Crowdsourcing as a tool for urban emergency management: lessons from the literature and typology
Keywords: 
Crowdsourcing
Emergency management
Quality control in crowdsourcing
Systematic literature review
Task design
Urban planning
Issue Date: 
2019
Publisher: 
MDPI AG
ISSN: 
1424-8220
Note: 
This is an open access article distributed under the Creative Commons Attribution License which permits unrestricted use, distribution, and reproduction in any medium, provided the original work is properly cited.
Citation: 
Chaves, R. (Ramon); Schneider, D. (Daniel); Correia, A. (António); et al. "Crowdsourcing as a tool for urban emergency management: lessons from the literature and typology". Sensors. 19 (23), 2019, 1 - 29
Abstract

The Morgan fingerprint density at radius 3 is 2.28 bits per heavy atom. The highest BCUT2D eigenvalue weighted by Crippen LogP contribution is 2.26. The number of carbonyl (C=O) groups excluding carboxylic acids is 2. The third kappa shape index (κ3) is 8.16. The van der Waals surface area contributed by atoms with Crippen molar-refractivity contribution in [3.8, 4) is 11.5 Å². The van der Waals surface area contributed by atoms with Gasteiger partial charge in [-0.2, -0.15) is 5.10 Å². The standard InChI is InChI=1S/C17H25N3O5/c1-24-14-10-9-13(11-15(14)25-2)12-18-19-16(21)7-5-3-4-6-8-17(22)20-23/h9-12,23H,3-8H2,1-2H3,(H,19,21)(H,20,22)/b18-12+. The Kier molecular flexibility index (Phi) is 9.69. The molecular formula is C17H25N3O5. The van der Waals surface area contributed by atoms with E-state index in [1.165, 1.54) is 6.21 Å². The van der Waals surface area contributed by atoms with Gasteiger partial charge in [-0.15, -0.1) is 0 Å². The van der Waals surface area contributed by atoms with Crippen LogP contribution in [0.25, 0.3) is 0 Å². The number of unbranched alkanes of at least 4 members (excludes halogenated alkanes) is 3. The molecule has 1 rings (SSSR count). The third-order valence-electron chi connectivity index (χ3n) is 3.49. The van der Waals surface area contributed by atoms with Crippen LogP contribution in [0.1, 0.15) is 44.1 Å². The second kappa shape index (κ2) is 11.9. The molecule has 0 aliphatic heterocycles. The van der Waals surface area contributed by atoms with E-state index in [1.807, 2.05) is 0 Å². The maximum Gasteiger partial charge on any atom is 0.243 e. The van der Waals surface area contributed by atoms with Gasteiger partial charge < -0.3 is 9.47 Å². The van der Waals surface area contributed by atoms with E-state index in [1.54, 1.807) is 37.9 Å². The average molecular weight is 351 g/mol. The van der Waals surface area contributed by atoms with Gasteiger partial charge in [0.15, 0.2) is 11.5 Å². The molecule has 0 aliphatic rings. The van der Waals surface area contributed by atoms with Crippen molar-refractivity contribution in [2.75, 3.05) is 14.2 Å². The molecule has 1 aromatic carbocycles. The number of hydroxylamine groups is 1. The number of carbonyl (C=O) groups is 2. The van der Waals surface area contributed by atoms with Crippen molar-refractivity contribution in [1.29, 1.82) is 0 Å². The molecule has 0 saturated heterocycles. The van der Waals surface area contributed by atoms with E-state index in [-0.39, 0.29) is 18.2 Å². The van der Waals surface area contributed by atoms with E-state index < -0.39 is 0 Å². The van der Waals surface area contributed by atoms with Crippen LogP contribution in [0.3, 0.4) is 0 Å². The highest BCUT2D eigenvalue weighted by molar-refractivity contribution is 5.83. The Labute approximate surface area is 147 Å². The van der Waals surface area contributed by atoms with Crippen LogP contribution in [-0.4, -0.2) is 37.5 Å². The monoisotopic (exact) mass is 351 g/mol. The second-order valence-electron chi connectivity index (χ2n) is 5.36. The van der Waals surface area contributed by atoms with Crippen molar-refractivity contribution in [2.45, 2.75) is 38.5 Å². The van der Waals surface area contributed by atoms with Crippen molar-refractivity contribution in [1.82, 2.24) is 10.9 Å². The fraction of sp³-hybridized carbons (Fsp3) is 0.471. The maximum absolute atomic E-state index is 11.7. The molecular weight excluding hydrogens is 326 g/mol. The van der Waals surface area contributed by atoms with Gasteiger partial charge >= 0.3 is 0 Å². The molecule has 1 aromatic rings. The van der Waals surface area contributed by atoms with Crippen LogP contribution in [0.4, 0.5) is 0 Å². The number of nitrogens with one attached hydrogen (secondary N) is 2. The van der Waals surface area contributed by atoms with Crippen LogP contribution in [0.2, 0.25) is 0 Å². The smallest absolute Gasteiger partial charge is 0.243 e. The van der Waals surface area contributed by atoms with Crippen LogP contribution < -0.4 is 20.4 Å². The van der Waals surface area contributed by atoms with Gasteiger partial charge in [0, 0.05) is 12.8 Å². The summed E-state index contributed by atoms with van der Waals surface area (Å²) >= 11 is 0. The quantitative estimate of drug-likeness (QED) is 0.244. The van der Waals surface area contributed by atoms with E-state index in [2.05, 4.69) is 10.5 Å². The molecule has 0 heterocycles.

Recently, citizen involvement has been increasingly used in urban disaster prevention and management, taking advantage of new ubiquitous and collaborative technologies. This scenario has created a unique opportunity to leverage the work of crowds of volunteers. As a result, crowdsourcing approaches for disaster prevention and management have been proposed and evaluated. However, the articulation of citizens, tasks, and outcomes as a continuous flow of knowledge generation reveals a complex ecosystem that requires coordination efforts to manage interdependencies in crowd work. To tackle this challenging problem, this paper extends to the context of urban emergency management the results of a previous study that investigates how crowd work is managed in crowdsourcing platforms applied to urban planning. The goal is to understand how crowdsourcing techniques and quality control dimensions used in urban planning could be used to support urban emergency management, especially in the context of mining-related dam outages. Through a systematic literature review, our study makes a comparison between crowdsourcing tools designed for urban planning and urban emergency management and proposes a five-dimension typology of quality in crowdsourcing, which can be leveraged for optimizing urban planning and emergency management processes.

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